Foursquare’s First Brand Campaign Takes a Foodie Approach

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Foursquare is rolling out its first ever multimillion-dollar campaign to promote and educate the users about its new brand positioning as a mobile discovery tool and steer away from being just a “check-in” tool.

For the next six weeks, New Yorkers and Chicagoans will see print ads on their commutes, which will include trains, bus shelters and kiosks. The ads will also appear on Chicago’s bike-share locations. Additionally, the campaign will appear in social media streams including Facebook and Twitter. The mobile ads will be app-install promos via those social channels’ mobile apps. Video pre-roll across various online publishers will also be used to promote Foursquare and the online campaigns will hit other U.S. markets in addition to New York and Chicago.

According to Jeff Glueck, chief operation officer of the New York-based company, “The ads really go after the idea that we all have different tastes and different friends.” The local and travel guides could tailor their services to be much more personalized, and Foursquare is trying to achieve just that. It is interesting to note that personalization was listed as one of the trends in the KPCB report we discussed earlier and looks like Foursquare is really pushing personalized recommendations as their competitive advantage.

Moving away from being known for “check-ins”, Foursquare wants to enter the ratings, reviews, and recommendations market and compete against Yelp and Urbanspoon. The five-year-old app’s mission is to attract a larger audience by being something everyone can utilize. Now, you don’t have to share your location, or check in to enjoy it but get valuable information and recommendations on places you could really love.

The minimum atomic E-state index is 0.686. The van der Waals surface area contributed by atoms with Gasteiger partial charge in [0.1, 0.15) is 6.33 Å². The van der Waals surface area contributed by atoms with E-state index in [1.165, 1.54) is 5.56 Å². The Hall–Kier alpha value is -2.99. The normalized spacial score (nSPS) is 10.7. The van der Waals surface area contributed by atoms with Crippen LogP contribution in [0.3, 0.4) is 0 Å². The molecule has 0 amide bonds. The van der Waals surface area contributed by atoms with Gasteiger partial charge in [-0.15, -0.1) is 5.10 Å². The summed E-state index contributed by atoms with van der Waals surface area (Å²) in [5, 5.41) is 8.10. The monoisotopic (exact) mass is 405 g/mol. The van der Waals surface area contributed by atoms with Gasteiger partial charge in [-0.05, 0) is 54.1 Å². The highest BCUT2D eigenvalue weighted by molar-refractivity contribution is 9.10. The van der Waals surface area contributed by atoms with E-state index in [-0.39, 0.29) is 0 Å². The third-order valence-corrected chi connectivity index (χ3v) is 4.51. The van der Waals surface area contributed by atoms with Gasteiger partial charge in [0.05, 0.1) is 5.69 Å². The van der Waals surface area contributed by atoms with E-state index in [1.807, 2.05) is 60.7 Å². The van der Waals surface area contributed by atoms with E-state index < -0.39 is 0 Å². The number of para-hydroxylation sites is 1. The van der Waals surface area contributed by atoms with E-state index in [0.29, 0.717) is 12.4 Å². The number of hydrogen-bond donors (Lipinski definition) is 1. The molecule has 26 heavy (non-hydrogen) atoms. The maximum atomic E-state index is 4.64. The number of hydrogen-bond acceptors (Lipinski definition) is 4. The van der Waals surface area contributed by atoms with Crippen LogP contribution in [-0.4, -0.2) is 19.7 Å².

Foursquare Data Suggests Unbundling Was A Success

Another trend that we spoke about in class was “unbundling” and Foursquare’s effort to launch Swarm is a great example of this trend. Swarm offers check-ins and during August, Foursquare saw a 54 percent lift in users compared to same time previous year. A third of users are using just Foursquare, one-third are only using Swarm, and a third are using both apps within 30 days. This data highlights that unbundling is a real trend and is working for Foursquare to their advantage.

Additionally, the tips-per-active-user is up 116 percent per week versus the old Foursquare, according to Glueck. The central focus of Foursquare is rating places, leaving tips and advice not just checking-in.

Question For The Class

Foursquare is allocating millions of dollars towards its new campaign to re-educate the users of its new positioning as a rating app. Since we all know that once a consumer learns something one way, it is difficult to change their behavior. How successful do you think this campaign will be?

Additionally, the unbundling of Foursquare seems to be a good move for them. Do you think other social media apps could follow the same advice and offer unbundling too? Can you think of some other apps that can add unbundling to their strategy, and if yes, which ones?


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